WhoisGuard is included for free and is a privacy protection service that prevents people from seeing information such as your name and email when they do a Whois search on your domain
To create a new account, you just have to
- Create a username and password
- Provide your real name
- Provide your email address
- Click “Create Account and Continue”
Once you’ve created an account, you’ll be asked to provide some additional contact information.
You’ll need to add your first name, last name, street address, city, zip code, country, phone number, and email address
On the next page, you’ll have the chance to review the contact information and add additional contacts if required.
In order to complete the purchase, you just have to
- Enter your payment details
- Click “Continue”
- Review your order details
- Click “Pay Now”
That’s it, you now own your first domain.
But before you move on, remember to verify your contact details in the NameCheap Dashboard or Domain List
Finding and buying the perfect domain can be a long and troublesome process.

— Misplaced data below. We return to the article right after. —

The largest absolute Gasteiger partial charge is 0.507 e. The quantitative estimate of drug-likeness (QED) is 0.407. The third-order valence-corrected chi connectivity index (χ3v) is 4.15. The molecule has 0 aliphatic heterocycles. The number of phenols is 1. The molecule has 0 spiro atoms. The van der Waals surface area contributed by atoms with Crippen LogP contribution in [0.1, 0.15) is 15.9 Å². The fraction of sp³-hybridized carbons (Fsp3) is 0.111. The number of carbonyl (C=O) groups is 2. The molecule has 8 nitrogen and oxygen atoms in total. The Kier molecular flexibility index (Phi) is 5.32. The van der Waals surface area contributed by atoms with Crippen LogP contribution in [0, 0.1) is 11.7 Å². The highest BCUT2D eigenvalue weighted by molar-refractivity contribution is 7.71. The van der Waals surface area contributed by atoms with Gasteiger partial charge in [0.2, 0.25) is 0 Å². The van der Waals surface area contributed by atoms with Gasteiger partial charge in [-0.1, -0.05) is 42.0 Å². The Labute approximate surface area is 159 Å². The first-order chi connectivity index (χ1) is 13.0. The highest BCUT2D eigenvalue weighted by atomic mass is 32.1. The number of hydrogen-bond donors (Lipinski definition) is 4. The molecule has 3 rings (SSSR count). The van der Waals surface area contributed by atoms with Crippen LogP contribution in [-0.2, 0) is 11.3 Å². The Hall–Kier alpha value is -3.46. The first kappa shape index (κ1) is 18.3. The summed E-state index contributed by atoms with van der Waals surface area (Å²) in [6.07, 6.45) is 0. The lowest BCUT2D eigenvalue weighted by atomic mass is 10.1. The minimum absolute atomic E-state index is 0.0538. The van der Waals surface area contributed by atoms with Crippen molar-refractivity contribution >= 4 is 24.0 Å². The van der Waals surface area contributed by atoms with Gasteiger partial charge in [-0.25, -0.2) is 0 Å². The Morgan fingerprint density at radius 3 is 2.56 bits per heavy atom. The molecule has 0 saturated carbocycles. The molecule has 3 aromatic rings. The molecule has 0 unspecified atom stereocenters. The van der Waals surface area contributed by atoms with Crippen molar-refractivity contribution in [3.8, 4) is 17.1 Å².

You’ll quickly realize that a lot of great domain names are already taken, and you’ll probably also wonder if the available names you do find, are any good…
In the end, I’m certain that you will find that hidden ‘gem’, so don’t give up!
Just remember these two takeaways from this article:
- Aim for a domain name that is easy to pronounce
- Remember that a good domain registrar doesn’t need hidden fees and complex user interface to keep their customers. Good domain registrars keep their customers by providing an awesome service at a reasonable price.
If you liked this article, please share it and let me know in the comments below.
Here are a few useful links you might want to check out.
Best Domain Name Generators by Digital.com – If the three domain name generators I listed wasn’t enough, Digital provides a list of the 13 best domain name generators out there.
What is DNS by Cloudflare – Curious about how the Domain Name System really works? Check out this post by Cloudflare.
Thesaurus – Whether you’re curious about a word in your daily life, or you need some inspiration for a domain name, a Thesaurus is a great place to start.
Knowem – Quickly check if your domain name is available in the most common social media channels and is not trademarked by anyone else.
Namecheap – My preferred domain registrar